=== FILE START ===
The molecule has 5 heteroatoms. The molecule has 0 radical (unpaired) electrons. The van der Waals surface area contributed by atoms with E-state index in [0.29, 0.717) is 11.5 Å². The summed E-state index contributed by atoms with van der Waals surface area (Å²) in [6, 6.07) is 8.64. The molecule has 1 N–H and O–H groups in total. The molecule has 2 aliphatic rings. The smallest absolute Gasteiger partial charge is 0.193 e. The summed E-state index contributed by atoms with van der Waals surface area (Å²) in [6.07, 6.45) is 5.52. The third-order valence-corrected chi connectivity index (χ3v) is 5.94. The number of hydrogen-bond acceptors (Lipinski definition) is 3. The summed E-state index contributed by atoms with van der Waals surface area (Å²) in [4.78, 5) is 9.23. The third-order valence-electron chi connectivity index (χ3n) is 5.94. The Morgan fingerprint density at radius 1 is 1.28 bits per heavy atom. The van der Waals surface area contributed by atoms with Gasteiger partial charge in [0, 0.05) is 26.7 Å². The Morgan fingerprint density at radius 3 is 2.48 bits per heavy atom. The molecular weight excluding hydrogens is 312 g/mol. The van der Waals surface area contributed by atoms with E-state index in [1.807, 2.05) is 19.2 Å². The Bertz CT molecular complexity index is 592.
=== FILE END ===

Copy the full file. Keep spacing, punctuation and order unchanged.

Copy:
The molecule has 5 heteroatoms. The molecule has 0 radical (unpaired) electrons. The van der Waals surface area contributed by atoms with E-state index in [0.29, 0.717) is 11.5 Å². The summed E-state index contributed by atoms with van der Waals surface area (Å²) in [6, 6.07) is 8.64. The molecule has 1 N–H and O–H groups in total. The molecule has 2 aliphatic rings. The smallest absolute Gasteiger partial charge is 0.193 e. The summed E-state index contributed by atoms with van der Waals surface area (Å²) in [6.07, 6.45) is 5.52. The third-order valence-corrected chi connectivity index (χ3v) is 5.94. The number of hydrogen-bond acceptors (Lipinski definition) is 3. The summed E-state index contributed by atoms with van der Waals surface area (Å²) in [4.78, 5) is 9.23. The third-order valence-electron chi connectivity index (χ3n) is 5.94. The Morgan fingerprint density at radius 1 is 1.28 bits per heavy atom. The van der Waals surface area contributed by atoms with Gasteiger partial charge in [0, 0.05) is 26.7 Å². The Morgan fingerprint density at radius 3 is 2.48 bits per heavy atom. The molecular weight excluding hydrogens is 312 g/mol. The van der Waals surface area contributed by atoms with E-state index in [1.807, 2.05) is 19.2 Å². The Bertz CT molecular complexity index is 592.